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Money Matters: Alternatives to Paying Court Fines and Fees

Facing criminal charges is not only incredibly stressful, it can be very costly.

Even if you hire an attorney who is able to get your case dismissed, you will still have to pay the attorney's legal fee. If your attorney works out a reduction of the charge (for example, if he obtains a deal for a "wet" reckless instead of a DUI), you will also have to pay a fine associated with the charge for which you are ultimately convicted.

For example, here in Kern County, the fine for a misdemeanor driving under the influence of alcohol/drugs case currently totals $1,930 once all the court fees and penalty assessments are totaled. A "wet" reckless fine will set you back about $1,200. Most crimes carry with them a fine of at least $500 and many are over $1,000. Here in California, even traffic tickets are notoriously expensive; for instance, the fine for running a red light is more than $500.

While these fees are technically considered due in full the day you are convicted, a payment plan can be set up if your situation calls for it. You may however, be required to prove your income to the court in order to show why you qualify for a particular payment plan.

For some people, the fines and fees are almost a worse punishment than a conviction, and even making monthly payments is out of the question. In such situations, a knowledgeable attorney will advise of the alternatives to paying these hefty fines. In Kern County, these alternatives include the following:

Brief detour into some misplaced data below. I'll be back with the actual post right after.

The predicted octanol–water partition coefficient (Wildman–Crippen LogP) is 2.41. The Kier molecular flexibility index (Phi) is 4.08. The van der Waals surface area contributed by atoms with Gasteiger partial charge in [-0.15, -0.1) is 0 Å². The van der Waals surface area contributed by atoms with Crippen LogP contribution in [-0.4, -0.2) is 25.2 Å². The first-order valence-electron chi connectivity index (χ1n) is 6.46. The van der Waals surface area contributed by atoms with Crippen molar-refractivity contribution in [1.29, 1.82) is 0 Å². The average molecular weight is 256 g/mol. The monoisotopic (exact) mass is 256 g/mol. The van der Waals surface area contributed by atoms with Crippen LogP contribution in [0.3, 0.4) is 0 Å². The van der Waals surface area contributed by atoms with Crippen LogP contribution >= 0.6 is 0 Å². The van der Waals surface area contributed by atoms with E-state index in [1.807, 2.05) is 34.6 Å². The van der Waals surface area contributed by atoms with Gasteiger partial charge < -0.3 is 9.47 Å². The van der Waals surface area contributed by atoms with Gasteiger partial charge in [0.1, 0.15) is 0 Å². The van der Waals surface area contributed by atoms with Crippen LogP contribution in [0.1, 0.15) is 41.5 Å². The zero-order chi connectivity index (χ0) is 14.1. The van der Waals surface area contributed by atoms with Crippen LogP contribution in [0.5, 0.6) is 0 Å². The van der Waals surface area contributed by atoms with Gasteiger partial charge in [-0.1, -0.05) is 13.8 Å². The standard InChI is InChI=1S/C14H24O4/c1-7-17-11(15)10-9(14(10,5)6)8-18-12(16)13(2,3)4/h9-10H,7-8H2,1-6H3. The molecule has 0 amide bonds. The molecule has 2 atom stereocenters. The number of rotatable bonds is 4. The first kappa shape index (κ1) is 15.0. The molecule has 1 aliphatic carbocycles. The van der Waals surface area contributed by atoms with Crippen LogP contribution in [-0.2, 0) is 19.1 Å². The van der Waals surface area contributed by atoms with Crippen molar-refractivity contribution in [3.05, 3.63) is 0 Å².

Community Service:

Community Service is a flexible option that allows an individual to do volunteer work at places such as Goodwill, Animal Shelters, or local churches. The number of hours one must serve will largely depend upon the amount of the fine being worked off, but generally speaking, the conversion rate is 8 hours for every $100.

Work Release:

Work release is administered by the Kern County Sheriff's Department and allows an individual to work off their fine by doing manual labor (usually cleaning up) around local government buildings. Importantly, work release is technically an alternative to a jail sentence, so if an individual signs up for work release and then decides not to do it, he will be obligated to do that time in jail instead unless his attorney can convince the court to convert the sentence back to a fine or to community service. Both of these programs can usually be scheduled around a person's work hours.

NOTE: Converting a fine to either community service or work release will eliminate a large portion of the fine, but will often leave up to about $300 in non-waivable fines, depending upon the offense the individual is convicted of. Additionally, both community service and work release also charge an administrative fee. While these costs are substantially less than the court fines, they must still be taken into consideration.

While these alternatives are potential options, they are not a guarantee in every situation, particularly in light of California's budgetary constraints which have given courts an incentive to make individuals pay their fines in full. If someone wishes to pursue either community service or work release, a skilled attorney will frame this request to the Judge in the best possible light in order to get the court to grant it and will work to get the fine converted to the lowest number of hours or days possible.

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